Because the Dvorak layout concentrates the vast majority of key strokes to the home row, the Dvorak layout uses about 63% of the finger motion required by QWERTY, thus making the Dvorak layout more ergonomic. Because the Dvorak layout requires less finger motion from the typist compared to QWERTY, many users with repetitive strain injuries have reported that switching from QWERTY to Dvorak alleviated or even eliminated their repetitive strain injuries.
I hoped that reducing finger motion would result in less strain on my hands over all.
There’s some controversy around whether Dvorak is really better than QWERTY. A reason.com article on QWERTY vs Dvorak pointed out that the idea that QWERTY was designed to slow down typists is a myth. It goes on to provide evidence that there’s no reason to believe Dvorak is superior to QWERTY.
While the part about QWERTY is true, the evidence in the Reason article that QWERTY is superior to Dvorak is also suspect.
The fact is that there’s too little research to make any claims. And all these studies focused on typing speed and not on impact to repetitive stress injuries.
And I’m not sure my experience can lend credence either way because it was not a controlled experiment. I switched to Dvorak while also engaging in new habits meant to improve my condition. So it’s hard to say whether Dvorak helped, I do subjectively feel that it’s more comfortable given how much my fingers stay on the home row.
The Right Chair
In his blog post, The Programmer’s Bill of Rights, Jeff Atwood calls out the need for a comfortable chair.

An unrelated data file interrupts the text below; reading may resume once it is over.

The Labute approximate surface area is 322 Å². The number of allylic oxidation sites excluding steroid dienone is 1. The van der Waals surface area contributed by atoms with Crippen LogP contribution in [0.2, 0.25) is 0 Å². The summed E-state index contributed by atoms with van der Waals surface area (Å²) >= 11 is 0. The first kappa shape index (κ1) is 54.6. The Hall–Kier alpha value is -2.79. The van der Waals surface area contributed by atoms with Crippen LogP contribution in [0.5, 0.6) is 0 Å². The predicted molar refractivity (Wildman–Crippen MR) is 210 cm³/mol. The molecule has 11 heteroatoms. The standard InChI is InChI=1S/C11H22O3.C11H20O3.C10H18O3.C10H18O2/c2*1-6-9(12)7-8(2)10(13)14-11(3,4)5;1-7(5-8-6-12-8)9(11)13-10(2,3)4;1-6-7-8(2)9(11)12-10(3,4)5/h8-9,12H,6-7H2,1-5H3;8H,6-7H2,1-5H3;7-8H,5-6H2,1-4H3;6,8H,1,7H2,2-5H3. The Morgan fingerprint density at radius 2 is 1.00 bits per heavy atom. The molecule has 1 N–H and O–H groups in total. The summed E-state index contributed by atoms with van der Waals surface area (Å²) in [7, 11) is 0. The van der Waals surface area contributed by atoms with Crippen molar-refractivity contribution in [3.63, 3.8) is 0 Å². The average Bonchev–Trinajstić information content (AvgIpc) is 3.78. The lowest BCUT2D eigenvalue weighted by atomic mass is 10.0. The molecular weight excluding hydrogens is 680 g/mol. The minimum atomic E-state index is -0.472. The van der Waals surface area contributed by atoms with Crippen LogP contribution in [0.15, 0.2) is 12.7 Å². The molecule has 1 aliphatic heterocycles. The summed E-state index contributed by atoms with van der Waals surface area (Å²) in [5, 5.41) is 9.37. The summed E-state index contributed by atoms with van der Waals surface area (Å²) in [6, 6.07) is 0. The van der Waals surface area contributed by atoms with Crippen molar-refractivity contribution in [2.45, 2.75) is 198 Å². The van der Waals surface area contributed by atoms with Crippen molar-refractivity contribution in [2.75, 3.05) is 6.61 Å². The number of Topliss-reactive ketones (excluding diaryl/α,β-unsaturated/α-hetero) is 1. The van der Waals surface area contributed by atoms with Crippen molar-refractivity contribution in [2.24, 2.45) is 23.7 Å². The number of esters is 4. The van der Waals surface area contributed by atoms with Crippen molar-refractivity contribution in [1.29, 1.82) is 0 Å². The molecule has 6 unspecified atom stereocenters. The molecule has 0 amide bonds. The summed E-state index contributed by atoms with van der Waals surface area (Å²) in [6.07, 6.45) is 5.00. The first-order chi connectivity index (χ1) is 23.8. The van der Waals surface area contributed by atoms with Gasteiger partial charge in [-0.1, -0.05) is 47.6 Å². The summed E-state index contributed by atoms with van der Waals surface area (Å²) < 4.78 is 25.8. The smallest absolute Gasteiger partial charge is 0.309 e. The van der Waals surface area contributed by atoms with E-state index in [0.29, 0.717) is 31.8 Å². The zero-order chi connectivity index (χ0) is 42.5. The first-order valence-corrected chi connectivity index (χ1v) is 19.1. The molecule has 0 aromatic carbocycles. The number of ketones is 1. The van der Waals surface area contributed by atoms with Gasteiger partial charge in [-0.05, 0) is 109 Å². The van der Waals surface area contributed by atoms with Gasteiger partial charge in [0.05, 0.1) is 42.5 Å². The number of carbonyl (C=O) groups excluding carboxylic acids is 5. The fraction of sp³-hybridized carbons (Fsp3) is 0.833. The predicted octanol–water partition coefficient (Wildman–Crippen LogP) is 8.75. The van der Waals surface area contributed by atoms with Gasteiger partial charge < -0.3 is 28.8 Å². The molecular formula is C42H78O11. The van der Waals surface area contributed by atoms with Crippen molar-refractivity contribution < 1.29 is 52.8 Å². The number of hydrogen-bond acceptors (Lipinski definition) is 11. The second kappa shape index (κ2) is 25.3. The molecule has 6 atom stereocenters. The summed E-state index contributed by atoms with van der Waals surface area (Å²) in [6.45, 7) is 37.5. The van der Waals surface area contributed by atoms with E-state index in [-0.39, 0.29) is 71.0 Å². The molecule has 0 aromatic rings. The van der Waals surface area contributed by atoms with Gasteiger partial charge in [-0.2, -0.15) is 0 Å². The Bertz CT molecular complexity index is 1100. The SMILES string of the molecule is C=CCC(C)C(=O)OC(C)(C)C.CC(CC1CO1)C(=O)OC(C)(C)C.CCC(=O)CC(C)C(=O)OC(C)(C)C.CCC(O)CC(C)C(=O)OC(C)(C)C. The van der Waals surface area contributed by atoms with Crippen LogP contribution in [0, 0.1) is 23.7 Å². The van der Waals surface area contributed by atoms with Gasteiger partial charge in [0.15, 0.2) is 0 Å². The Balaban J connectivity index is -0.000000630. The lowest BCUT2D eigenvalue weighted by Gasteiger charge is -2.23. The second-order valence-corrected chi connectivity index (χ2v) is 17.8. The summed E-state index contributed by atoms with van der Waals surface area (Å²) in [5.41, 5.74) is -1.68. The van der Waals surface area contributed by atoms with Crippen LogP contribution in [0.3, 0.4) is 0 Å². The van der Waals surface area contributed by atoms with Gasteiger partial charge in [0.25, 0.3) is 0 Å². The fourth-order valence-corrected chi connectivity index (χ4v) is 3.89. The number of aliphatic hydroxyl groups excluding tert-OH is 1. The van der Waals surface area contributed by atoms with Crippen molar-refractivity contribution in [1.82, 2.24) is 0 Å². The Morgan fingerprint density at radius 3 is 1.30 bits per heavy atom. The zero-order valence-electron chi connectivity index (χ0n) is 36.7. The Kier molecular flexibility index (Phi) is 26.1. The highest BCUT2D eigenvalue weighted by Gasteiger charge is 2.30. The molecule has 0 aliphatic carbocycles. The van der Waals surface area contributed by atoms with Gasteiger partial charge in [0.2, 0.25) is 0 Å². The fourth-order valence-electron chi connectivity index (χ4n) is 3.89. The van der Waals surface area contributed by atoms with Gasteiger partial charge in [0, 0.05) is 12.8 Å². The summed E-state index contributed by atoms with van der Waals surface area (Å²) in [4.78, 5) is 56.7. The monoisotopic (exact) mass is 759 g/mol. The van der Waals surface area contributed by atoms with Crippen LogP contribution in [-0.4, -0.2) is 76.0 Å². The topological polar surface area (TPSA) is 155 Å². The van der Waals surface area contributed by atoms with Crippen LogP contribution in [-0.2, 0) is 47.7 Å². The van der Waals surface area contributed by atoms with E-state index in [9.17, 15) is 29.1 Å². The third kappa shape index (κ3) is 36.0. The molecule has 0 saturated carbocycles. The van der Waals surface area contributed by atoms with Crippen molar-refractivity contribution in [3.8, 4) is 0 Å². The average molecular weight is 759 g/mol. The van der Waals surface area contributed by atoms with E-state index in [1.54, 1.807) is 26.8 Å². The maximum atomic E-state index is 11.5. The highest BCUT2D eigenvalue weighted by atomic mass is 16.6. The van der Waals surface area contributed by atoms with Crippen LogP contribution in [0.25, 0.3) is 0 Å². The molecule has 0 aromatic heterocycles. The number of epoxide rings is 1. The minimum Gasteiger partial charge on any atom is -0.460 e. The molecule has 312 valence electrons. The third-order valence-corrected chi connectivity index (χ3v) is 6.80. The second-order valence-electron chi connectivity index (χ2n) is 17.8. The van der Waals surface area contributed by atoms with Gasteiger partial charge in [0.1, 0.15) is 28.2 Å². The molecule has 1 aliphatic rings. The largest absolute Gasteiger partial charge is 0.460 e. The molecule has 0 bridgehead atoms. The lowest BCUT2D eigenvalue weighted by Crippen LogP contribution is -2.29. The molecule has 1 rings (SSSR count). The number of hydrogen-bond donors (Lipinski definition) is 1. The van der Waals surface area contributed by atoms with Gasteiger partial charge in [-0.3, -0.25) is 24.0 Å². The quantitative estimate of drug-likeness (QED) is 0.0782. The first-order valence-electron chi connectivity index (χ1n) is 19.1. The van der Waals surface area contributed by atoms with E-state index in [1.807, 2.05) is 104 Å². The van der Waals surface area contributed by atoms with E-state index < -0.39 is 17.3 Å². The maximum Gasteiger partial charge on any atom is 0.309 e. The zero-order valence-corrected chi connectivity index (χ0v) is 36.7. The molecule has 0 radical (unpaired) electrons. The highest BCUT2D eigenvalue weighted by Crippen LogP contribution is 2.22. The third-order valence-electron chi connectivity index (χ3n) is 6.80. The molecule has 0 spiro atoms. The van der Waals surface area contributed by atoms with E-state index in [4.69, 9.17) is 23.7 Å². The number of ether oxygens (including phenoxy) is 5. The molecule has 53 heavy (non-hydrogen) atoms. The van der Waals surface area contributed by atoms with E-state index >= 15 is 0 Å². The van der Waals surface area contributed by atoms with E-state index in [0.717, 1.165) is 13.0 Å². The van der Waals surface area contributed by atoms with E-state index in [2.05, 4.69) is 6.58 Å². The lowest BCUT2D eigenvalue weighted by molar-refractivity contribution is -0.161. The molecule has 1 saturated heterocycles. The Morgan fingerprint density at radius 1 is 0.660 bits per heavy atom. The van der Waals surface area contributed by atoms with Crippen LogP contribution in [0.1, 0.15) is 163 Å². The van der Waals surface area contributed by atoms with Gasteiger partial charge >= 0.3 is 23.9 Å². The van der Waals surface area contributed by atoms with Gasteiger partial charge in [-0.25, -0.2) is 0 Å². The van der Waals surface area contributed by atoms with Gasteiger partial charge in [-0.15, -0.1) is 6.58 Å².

Let's face it. We make our livings largely by sitting on our butts for 8 hours a day. Why not spend that 8 hours in a comfortable, well-designed chair? Give developers chairs that make sitting for 8 hours not just tolerable, but enjoyable. Sure, you hire developers primarily for their giant brains, but don't forget your developers' other assets.
He also has a great follow-up blog post, Investing in a Quality Programming Chair.
I mentioned earlier that Workman’s Comp paid for a chair. I also bought another one with my own money so I’d have a good one both at home and at work. It’s that important!
For many, the Herman Miller Aeron chair is synonymous with “ergonomic chair.” But it’s very important to note that, as good as it is, it’s not necessarily the right chair for everybody. I found that for whatever reason, it just wasn’t very comfortable with my body type. I felt the seat pan was too long and pushed against the back of my knees more than I liked.
I tried a bunch of chairs and settled on the Neutral Posture series with a Tempurpedic seat cushion so my ass is cradled like a newborn. Be sure to get a chair that works for you and not simply select one because you heard about it.
One thing a doctor told me when I was dealing with this was that it’s very likely that I’ll always have pain. The question is how well will I deal with it when it happens?
And it’s true. The pain has subsided for the most part, but it’s never totally gone away. The good news is that I’ve been able to have a productive career in software because I took the pain seriously and worked to address it immediately. On days when I do have pain, I deal with it with stretches, exercise, and taking breaks. I also work to reduce my stress level as I’ve found that my pain level seems to be correlated to the amount of stress I feel. I think I tend to carry my stress in my shoulders.
If you’re dealing with pain due to coding, please know that it’s not because you are deficient in some manner. Or because you’re a wimp. There’s really no value judgment to be made. You’re not alone. It’s pretty common. Don’t ignore it! You wouldn’t (or shouldn’t) ignore a searing pain in your abdomen, so why ignore this?
With the right treatment and regimen, it can get better. Good luck!